Pardon me: Mirai, which is the name of Toyota’s hydrogen-fueled fuel cell car that’s just come onto the market. Make that, a market, as in: only in California where there are a few dozen stations to fill up. Toyota doesn’t believe in the battery-powered electric car. It should know, it’s been in the business of developing, selling, and servicing the hybrid petrol-electric Prius since 1997. The billions spent in R&D paid off handsomely, as the Prius became a runaway success, stealing a march on all of its competitors.
It was expected that the company would continue on the chosen path, and it did. For a while at least. After three generations of Priuses, each one better and thriftier than the previous -a fourth is about to launch- with total sales of close to four million, Toyota no longer believes in electric.
Or rather, it doesn’t believe in the lithium-ion battery currently propelling a plug-in version of the latest Prius up to 20 kilometers on electric power alone before the gasoline engine kicks in. Continuing that evolution, relying less on the petrol-part of its hybrid system, in favor of going electric is, according to Toyota engineers, technically not feasible. Until charging a battery takes minutes and not hours, as it currently does, nothing can be done.
Rather than R&D its way out of the slow-battery-charging quagmire, the company set out on a different path altogether. Behold: the Mirai. You quickly fill it up with hydrogen, and a nifty device called a fuel cell will turn that hydrogen into electric power, and water. The motor of the car is electric. No oil or gas needed. Except the oil and gas currently used to fabricate the hydrogen of course.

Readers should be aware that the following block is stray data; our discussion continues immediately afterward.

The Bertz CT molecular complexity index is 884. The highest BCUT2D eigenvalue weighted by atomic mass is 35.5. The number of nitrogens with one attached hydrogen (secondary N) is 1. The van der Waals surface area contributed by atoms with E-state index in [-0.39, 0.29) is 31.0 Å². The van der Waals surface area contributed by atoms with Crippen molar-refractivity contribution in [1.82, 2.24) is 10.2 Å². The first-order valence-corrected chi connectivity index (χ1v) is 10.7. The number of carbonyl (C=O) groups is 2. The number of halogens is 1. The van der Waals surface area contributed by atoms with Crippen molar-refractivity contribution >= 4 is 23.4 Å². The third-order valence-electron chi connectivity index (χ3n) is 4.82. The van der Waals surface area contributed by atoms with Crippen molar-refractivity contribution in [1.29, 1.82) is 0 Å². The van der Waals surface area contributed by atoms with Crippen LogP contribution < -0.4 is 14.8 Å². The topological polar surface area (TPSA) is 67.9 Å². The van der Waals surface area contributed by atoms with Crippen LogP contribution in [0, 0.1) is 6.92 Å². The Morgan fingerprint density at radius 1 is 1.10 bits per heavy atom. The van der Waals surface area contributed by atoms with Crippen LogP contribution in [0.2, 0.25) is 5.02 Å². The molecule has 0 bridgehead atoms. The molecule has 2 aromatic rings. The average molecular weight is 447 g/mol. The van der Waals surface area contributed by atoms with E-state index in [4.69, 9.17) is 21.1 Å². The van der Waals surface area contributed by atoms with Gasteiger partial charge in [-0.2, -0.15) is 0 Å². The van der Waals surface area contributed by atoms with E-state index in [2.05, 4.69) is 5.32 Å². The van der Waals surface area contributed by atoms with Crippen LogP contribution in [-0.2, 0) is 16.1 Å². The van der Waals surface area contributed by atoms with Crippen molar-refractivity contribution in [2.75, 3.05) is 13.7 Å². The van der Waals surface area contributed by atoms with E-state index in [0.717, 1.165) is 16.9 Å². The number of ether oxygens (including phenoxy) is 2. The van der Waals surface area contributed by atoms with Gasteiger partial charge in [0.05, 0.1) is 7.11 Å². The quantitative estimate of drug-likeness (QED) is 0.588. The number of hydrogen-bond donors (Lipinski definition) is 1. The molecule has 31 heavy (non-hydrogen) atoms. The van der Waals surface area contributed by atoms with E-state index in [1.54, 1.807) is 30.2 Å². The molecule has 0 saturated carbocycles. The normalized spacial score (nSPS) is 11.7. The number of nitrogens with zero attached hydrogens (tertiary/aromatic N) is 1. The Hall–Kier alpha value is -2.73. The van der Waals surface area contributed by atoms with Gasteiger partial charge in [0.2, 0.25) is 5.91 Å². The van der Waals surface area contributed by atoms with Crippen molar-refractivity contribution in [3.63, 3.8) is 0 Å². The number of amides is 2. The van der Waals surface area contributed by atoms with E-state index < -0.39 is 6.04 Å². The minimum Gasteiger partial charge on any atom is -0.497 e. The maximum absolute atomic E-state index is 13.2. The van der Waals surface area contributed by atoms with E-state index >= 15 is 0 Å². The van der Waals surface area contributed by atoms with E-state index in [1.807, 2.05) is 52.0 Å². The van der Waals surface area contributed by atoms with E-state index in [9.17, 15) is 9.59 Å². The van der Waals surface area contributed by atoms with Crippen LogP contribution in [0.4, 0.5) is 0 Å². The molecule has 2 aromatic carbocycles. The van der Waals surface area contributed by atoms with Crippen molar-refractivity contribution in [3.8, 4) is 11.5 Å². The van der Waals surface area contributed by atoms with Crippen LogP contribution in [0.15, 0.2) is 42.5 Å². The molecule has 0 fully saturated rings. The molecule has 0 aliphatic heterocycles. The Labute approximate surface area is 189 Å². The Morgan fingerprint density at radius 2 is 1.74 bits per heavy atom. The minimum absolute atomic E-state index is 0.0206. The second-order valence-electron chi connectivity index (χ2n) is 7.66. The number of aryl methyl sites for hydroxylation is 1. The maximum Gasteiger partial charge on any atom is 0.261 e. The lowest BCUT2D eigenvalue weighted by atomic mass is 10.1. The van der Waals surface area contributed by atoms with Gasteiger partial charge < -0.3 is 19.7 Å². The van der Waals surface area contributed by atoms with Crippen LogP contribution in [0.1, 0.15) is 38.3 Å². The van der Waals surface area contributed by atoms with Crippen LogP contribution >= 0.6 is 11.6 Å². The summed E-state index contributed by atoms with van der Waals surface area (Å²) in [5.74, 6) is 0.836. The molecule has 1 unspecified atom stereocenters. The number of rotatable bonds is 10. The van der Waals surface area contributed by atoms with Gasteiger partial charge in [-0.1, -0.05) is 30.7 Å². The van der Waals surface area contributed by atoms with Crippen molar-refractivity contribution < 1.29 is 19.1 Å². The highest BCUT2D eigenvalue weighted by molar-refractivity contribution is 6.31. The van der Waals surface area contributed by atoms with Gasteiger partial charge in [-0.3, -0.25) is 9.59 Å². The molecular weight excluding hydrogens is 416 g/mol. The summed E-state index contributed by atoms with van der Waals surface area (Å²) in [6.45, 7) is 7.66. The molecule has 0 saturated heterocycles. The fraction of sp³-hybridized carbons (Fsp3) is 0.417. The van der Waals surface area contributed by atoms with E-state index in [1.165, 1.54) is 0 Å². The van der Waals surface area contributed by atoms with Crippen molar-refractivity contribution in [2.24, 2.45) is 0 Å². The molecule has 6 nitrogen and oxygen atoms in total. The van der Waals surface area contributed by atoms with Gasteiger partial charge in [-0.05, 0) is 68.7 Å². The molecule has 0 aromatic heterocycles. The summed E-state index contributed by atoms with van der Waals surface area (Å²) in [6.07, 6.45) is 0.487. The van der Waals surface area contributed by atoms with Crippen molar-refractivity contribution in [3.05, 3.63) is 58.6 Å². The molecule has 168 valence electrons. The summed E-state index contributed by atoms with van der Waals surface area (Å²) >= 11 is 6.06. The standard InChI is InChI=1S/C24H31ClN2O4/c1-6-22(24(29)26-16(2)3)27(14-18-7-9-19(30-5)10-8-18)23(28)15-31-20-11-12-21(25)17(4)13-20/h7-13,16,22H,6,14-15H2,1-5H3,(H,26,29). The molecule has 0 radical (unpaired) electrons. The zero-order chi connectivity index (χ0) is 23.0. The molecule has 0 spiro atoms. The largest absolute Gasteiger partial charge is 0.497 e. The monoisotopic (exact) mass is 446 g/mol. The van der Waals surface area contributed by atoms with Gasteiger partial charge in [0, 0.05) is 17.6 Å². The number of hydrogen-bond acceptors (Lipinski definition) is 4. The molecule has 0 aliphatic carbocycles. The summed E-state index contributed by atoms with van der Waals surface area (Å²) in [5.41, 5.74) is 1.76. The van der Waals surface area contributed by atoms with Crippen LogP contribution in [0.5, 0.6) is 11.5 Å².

It’s possible, using electrolysis, to simply split water into oxygen and hydrogen. But overwhelmingly, 95% of all hydrogen is currently produced using hydrocarbons. Moreover, roughly half of that hydrogen is used in the process of oil refinement itself. Filling up the Mirai with hydrogen currently costs about twice what you would pay for gasoline although Toyota hopes the price will eventually be comparable.
With the Mirai you have yourself an electric car, almost as dear as a (battery-electric) model S Tesla, that you can charge very quickly, and drive for about the same distance you would a Tesla. You cannot charge the Mirai from your home for 5 to 10 Euros (depending on where you live), but industry are planning to expand the number of hydrogen stations in North America and Europe. In Germany for instance, these good folks have taken it upon them to invest the necessary billions: Air Liquide, Daimler, Linde, OMV, Shell and Total.
In other words, the petrol people have seen the light. For a price you understand. In stead of a cable connecting a wind turbine or solar (ideally sitting on top of your house) with your car, they want to keep pumping oil and gas, and shipping it to their refineries, turning it into hydrogen and then trucking it out to petrol, excuse me, hydrogen stations where you, for a good price, will go and fetch a good old physical product. Out with the old, in with the old.
An article (on Motley Fool) recently argued that Toyota’s move towards hydrogen should worry automakers like Tesla who are opting for battery-electric cars, because “Toyota’s standing makes it hard to dismiss”. What they really seem to be offering is another lease on life for an energy infrastructure that has served humanity well for about a hundred years, but that has destabilized entire regions, destroyed countries, and potentially, the world.
Luckily consumers can be expected to make the right choice, financially and environmentally, especially when cheaper, 20.000 to 40.000 euro electric cars start hitting the market in the coming years. Investors should likewise see Toyota’s hydrogen venture for what it is: a mirage.